Evaluate‘ means what value? These questions are therefore asking you to make a judgement before giving reasons/evidence to support your judgement. Evaluations take place at the end of a process and are therefore written in past tense. Use the following structure to help you answer these questions:

  1. Make your judgement. Use evaluative terms/phrases such as ‘beneficial’, ‘limited’, ‘improved’, ‘worsened’, ‘effective’ and ‘ineffective’.
  2. Give a point why you have made this judgement.
  3. Back this up with evidence.

Evaluate how effective one method was in gathering data on the Physical factor. (4).
Judgement statement
Why you made this statement
Supporting evidence

‘A method I used to gather data on the Physical factor was the Bleep Test. This method was fairly effective.’

‘One benefit of the Bleep Test was that it was practical because it was easy to interpret my results. This was because all I had to do was compare my score to the NORMS and easily identify what NORM my score was in. This was helpful as it lead to me easily identifying if my CRE levels were a strength or a weakness and setting up a developmentally appropriate training programme using relevant approaches at the correct intensities for me.’

‘Another benefit of the Bleep Test was that it was measurable. This was because my results were stored as a permanent record and gave me a baseline measurement to compare results from my re-tests back to. This was helpful because when I noticed that I was not improving in future re-tests, I was able to increase the duration and intensities of my sessions to better challenge my CRE levels and stimulate improvements.’

‘However, a limitation of the Bleep Test was that it was very boring. This was because all I did was gradually increase the pace I ran at between 2 cones over and over again which lead to me losing motivation. This was not helpful because I just gave up during the Bleep Test and did not push myself to the fullest leading to me dropping out when I was not exhausted and my score therefore being inaccurate and unreliable.’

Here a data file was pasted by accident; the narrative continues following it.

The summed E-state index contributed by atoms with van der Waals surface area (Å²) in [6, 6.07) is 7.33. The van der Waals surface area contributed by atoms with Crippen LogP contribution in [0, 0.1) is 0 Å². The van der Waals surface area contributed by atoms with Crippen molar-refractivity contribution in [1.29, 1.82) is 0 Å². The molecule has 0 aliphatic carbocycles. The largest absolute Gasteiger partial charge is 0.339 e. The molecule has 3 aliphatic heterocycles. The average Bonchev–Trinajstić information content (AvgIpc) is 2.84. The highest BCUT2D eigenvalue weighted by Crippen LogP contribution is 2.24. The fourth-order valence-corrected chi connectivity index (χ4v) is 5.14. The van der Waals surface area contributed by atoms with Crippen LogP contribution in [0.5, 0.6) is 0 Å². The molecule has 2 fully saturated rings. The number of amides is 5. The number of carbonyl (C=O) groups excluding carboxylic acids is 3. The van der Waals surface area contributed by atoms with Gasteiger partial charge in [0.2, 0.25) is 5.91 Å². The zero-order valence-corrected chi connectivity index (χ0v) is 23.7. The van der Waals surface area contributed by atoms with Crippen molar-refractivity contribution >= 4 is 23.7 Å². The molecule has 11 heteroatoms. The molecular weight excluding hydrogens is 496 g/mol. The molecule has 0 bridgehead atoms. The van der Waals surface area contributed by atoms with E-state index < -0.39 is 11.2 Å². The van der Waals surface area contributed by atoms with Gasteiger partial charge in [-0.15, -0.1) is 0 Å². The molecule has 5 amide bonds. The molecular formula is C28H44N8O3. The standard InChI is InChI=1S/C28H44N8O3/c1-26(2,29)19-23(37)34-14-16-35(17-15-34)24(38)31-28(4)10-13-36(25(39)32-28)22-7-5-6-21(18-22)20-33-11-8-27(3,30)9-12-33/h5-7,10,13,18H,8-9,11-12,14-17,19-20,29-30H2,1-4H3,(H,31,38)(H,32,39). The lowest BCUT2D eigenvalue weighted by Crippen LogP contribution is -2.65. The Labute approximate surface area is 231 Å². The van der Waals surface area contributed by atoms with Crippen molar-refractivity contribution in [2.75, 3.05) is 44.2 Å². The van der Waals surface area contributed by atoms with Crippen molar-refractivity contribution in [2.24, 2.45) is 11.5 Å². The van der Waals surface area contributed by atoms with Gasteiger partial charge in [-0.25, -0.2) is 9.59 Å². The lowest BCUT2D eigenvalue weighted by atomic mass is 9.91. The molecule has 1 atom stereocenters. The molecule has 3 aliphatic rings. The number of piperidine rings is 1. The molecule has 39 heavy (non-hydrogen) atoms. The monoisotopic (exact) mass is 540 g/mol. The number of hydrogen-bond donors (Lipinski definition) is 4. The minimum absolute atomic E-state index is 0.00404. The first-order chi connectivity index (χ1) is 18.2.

‘Another limitation of the Bleep Test was that it was initially carried out on a hill. This was limited because I got tired more quickly from running up an incline rather than because my heart and lungs had naturally reached their point of exhaustion. This again falsified results as I was not getting a true reading of my CRE levels.’


  • An overall value (‘fairly effective’) is given within the introduction of the answer.
  • Each paragraph then has a judgement statements using evaluative terms such as ‘benefits’ and ‘limitations’. These statements are short and sharp and do not access any marks.
  • The next sentence in each paragraph then justifies why such evaluative terms were previously used.
  • The final sentence then supports this evidence with the impact it had on the results. Again, evaluative statements such as ‘helpful’ and ‘falsified’ are used to further support the initial judgement being made in the paragraph. The candidate is now awarded with evaluative marks.
  • The candidate has written in past tense as the evaluation has taken place at the end of the process.
  • Despite providing a value of fairly effective, the candidate does not contradict themselves between the benefits and limitations provided. You cannot simply flip an answer.
  • For this 4 mark question, the candidate has provided 4 evaluative paragraphs; 1 per mark.